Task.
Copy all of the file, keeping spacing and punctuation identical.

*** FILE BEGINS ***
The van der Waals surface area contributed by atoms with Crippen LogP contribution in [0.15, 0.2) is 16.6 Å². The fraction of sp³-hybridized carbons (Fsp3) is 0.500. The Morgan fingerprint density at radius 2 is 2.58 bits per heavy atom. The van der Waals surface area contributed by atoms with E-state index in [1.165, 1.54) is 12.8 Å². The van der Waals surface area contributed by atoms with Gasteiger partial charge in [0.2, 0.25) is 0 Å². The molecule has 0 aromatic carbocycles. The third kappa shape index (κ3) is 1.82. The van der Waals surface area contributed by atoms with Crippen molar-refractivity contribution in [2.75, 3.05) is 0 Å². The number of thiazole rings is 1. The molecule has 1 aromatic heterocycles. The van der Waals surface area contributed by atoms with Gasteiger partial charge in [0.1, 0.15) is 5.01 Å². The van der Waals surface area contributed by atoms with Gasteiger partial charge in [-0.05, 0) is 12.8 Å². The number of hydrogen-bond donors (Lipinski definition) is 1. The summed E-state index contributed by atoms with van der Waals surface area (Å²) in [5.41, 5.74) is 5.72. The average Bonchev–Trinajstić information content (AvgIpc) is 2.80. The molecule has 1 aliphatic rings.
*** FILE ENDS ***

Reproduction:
The van der Waals surface area contributed by atoms with Crippen LogP contribution in [0.15, 0.2) is 16.6 Å². The fraction of sp³-hybridized carbons (Fsp3) is 0.500. The Morgan fingerprint density at radius 2 is 2.58 bits per heavy atom. The van der Waals surface area contributed by atoms with E-state index in [1.165, 1.54) is 12.8 Å². The van der Waals surface area contributed by atoms with Gasteiger partial charge in [0.2, 0.25) is 0 Å². The molecule has 0 aromatic carbocycles. The third kappa shape index (κ3) is 1.82. The van der Waals surface area contributed by atoms with Crippen molar-refractivity contribution in [2.75, 3.05) is 0 Å². The number of thiazole rings is 1. The molecule has 1 aromatic heterocycles. The van der Waals surface area contributed by atoms with Gasteiger partial charge in [0.1, 0.15) is 5.01 Å². The van der Waals surface area contributed by atoms with Gasteiger partial charge in [-0.05, 0) is 12.8 Å². The number of hydrogen-bond donors (Lipinski definition) is 1. The summed E-state index contributed by atoms with van der Waals surface area (Å²) in [5.41, 5.74) is 5.72. The average Bonchev–Trinajstić information content (AvgIpc) is 2.80. The molecule has 1 aliphatic rings.